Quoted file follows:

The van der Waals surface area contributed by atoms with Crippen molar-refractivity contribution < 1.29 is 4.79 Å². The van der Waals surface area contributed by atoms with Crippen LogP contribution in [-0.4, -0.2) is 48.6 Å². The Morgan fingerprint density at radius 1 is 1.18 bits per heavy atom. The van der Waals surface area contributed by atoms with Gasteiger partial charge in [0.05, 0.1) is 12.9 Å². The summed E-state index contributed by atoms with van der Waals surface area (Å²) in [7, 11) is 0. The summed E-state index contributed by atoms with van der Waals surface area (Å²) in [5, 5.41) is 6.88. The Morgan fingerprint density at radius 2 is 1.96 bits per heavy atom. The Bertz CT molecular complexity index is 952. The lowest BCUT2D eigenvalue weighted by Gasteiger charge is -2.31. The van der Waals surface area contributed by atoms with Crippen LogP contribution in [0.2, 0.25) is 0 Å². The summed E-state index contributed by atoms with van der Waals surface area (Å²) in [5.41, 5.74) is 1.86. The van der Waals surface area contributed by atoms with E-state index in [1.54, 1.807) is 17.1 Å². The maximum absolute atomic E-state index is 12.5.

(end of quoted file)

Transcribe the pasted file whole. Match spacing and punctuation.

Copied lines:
The van der Waals surface area contributed by atoms with Crippen molar-refractivity contribution < 1.29 is 4.79 Å². The van der Waals surface area contributed by atoms with Crippen LogP contribution in [-0.4, -0.2) is 48.6 Å². The Morgan fingerprint density at radius 1 is 1.18 bits per heavy atom. The van der Waals surface area contributed by atoms with Gasteiger partial charge in [0.05, 0.1) is 12.9 Å². The summed E-state index contributed by atoms with van der Waals surface area (Å²) in [7, 11) is 0. The summed E-state index contributed by atoms with van der Waals surface area (Å²) in [5, 5.41) is 6.88. The Morgan fingerprint density at radius 2 is 1.96 bits per heavy atom. The Bertz CT molecular complexity index is 952. The lowest BCUT2D eigenvalue weighted by Gasteiger charge is -2.31. The van der Waals surface area contributed by atoms with Crippen LogP contribution in [0.2, 0.25) is 0 Å². The summed E-state index contributed by atoms with van der Waals surface area (Å²) in [5.41, 5.74) is 1.86. The van der Waals surface area contributed by atoms with E-state index in [1.54, 1.807) is 17.1 Å². The maximum absolute atomic E-state index is 12.5.